Telephone Ring Generator MK I
Do you own, collect or perhaps restore the older style of telephones which used a pair of gongs to annunciate an incoming call, AND long to hear the nostalgic peel of those bells ?
Presented here is a design for a "Telephone Ring Generator" which when connected to a suitable telephone will cause the bells to ring in the correct "cadence"- for what I might call the "British Post Office" type format. (in common use in many parts of the world)
From my research, the ringing sequence is such:
400mS ring, 200mS silence, 400mS ring followed by 2 second silence (3 second total - then cycle repeats) The ringing frequency of the bells is reckoned to be about 25Hz
The ringing sequence used in the USA is 4 secs ring, 8 secs silent, 30Hz ringing frequency, then cycle repeated. The design could in fact be "re-hashed" to deliver this format, a later update may follow.
From my own recollection of telephone exchanges c1960/70's the ringing (and also busy and disconnected ) signals were generated by micro switches actuated by sectored discs all rotating on the shaft of a constant speed motor !
Whilst there are designs and ideas on the internet that try to achieve the above; they range from feeding raw 110v mains AC into the phone (crude and dangerous!), oscillator into audio amplifier feeding the phone (may work but somewhat messy), to electronic devices using free running RC oscillators and a lot of associated components (high parts count) .
Often the need seems to be, in the Theatre where a telephone is required to ring during a stage performance.
The following design uses readily available components and utilizes the mains frequency as a reference for all needed frequencies and timings.
If we are to believe that AC mains frequency is held to very close tolerances then our ringing generator will also be very accurate !
Referring now to the schematic:
A plug pack or similar is used to obtain a low DC voltage (15v) to power the electronics - by conventional means; bridge rectifier, filter capacitor, 3 terminal regulator etc. Nothing new here.
Additionally low voltage AC from the transformer secondary is sampled through a diode to provide a unidirectional 50Hz signal which can be used as a "clock"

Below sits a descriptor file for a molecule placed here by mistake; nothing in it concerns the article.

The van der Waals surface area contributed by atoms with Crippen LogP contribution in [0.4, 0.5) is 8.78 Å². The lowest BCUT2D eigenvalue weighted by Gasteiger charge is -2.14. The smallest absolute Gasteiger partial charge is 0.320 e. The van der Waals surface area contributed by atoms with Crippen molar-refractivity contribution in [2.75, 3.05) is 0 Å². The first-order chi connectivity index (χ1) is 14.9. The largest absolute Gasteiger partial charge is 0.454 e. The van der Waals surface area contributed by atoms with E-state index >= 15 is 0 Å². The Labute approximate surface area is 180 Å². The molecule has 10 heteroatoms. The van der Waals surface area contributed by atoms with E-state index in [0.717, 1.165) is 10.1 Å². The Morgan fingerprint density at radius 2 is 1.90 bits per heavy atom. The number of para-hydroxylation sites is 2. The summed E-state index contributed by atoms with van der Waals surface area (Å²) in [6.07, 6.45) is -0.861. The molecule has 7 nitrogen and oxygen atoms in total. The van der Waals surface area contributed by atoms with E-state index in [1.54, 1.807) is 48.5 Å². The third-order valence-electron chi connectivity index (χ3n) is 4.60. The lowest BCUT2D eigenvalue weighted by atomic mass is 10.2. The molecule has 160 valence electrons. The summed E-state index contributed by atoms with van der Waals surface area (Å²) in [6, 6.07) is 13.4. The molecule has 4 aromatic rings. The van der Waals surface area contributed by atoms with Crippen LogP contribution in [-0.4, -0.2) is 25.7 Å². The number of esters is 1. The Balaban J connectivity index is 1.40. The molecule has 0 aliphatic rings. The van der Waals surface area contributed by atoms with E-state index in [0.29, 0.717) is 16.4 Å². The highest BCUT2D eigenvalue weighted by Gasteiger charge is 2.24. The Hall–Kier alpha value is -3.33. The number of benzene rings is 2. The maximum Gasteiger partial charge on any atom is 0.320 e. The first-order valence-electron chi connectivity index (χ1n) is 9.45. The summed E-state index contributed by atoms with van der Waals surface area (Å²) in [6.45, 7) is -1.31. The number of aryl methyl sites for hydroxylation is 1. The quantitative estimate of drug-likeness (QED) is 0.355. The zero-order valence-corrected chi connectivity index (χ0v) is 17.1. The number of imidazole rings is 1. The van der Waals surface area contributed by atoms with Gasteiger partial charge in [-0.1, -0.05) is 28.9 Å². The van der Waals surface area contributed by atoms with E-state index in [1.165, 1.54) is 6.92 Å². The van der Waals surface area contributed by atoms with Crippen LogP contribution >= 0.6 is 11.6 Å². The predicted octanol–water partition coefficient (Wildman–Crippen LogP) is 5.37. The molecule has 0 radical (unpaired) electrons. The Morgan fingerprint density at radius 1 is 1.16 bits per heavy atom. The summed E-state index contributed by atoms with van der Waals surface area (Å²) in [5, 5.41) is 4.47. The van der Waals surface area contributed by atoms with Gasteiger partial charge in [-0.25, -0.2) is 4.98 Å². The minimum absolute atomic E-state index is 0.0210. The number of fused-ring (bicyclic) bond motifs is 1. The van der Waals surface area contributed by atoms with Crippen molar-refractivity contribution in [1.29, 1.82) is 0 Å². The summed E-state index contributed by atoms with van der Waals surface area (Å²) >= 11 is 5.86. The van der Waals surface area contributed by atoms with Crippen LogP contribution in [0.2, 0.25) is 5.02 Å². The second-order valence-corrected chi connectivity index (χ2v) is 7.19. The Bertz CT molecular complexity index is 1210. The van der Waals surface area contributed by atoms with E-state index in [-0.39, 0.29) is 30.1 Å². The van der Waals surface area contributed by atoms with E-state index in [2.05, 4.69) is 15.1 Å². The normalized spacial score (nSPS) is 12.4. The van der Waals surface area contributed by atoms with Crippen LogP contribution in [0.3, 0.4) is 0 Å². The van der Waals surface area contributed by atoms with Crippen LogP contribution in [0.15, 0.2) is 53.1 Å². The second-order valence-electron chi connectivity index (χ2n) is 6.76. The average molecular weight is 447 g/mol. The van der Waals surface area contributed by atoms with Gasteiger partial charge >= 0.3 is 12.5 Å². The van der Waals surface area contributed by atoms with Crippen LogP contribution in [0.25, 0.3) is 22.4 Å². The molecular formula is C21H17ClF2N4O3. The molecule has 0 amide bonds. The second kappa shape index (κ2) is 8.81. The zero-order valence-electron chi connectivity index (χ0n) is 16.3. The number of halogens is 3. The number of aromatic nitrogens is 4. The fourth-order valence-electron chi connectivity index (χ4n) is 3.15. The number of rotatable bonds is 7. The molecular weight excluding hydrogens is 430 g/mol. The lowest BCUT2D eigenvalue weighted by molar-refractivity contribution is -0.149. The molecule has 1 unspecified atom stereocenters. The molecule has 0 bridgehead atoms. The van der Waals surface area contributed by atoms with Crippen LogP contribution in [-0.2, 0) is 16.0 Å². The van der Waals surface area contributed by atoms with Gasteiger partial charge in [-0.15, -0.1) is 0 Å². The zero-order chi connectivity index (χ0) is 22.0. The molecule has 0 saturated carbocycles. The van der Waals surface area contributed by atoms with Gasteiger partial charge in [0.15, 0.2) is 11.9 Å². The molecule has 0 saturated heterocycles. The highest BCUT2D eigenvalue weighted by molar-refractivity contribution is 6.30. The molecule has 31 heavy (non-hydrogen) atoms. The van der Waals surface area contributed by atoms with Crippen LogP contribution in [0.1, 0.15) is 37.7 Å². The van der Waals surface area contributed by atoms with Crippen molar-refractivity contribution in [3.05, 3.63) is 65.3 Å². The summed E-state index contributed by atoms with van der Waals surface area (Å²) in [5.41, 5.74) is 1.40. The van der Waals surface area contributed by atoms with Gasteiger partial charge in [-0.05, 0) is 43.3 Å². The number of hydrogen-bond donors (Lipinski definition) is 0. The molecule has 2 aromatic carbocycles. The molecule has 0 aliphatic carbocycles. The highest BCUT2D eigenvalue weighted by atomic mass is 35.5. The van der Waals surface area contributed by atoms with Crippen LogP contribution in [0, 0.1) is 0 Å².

This positive going half-wave sinusoid is fed to a 4093 Schmitt trigger, its action being to produce a fast rise (and fall) square wave necessary to clock following logic IC's.
A clamping diode b/w the Schmitt input (pin 2) and the Vcc rail precludes the input from rising greater than one diode drop above Vcc, excess voltage being dropped across 1K resistor.
This cleaned-up 50Hz "clock" signal is now fed to a 7490 where divide by 2 gives 25Hz (for ringing frequency) and further divide by 5 give 5Hz or a 200mS interval suitable for producing the correct ring cadence.
The 200mS interval pulse train feeds a 4040 ripple counter which will advance its count for each falling edge of the incoming clock.
The sequential outputs of the 4040 are connected to the address lines of a 74150, being a 1 of 16 "multi-plexer" Each of 16 inputs is sequentially switched (in inverted form) thru to the output. The 16 inputs are hard wired to Vcc or Gnd as necessary to give the correct cadence (as stated above) for the ringing signal.
This "gating" signal is used to enable on and off the 25Hz ringing signal.
Gating is achieved in the 4093 NAND gate, its output then inverted directly feeds a VMOS FET gate which switches the unregulated 15v rail onto the transformer primary.
I preferred a VMOS FET over a bipolar transistor etc here because of their power handling capacity and very low "on" state resistance (milliohms) which allows most of the +15v DC rail be available to the transformer winding.
I recommend that the VMOS FET have some form of heat sink (even if small).
Fortunately these devices also have an internal reversed biased diode, b/w drain and source which protects them against failure from transient spikes (refer to manuf' data sheets).
The particular FET specified 2SK3296, I salvaged several from defunct P4 computer mother board (in power supply circuit). However suitable replacement types are easily available.
I have used a 5000 ohm to 4 ohm loud-speaker transformer (in reverse - so to speak) to step up the voltage to the level necessary the make the bell solenoid actuate the armature (1 : 35 ratio)
The specification for signal required to ring a telephone bell was a 25Hz , 75v swing (usually with a neg 50v DC bias).
The prototype I have managed to fit into a 4 ½ x 3 ½ x 2 inch diecast box, and I use wire-wrap sockets to mount all the components.
In summing up, I have constructed and tested the above design and find it works well, and the telephone ((((((( ring ))))))) is just as you might remember it !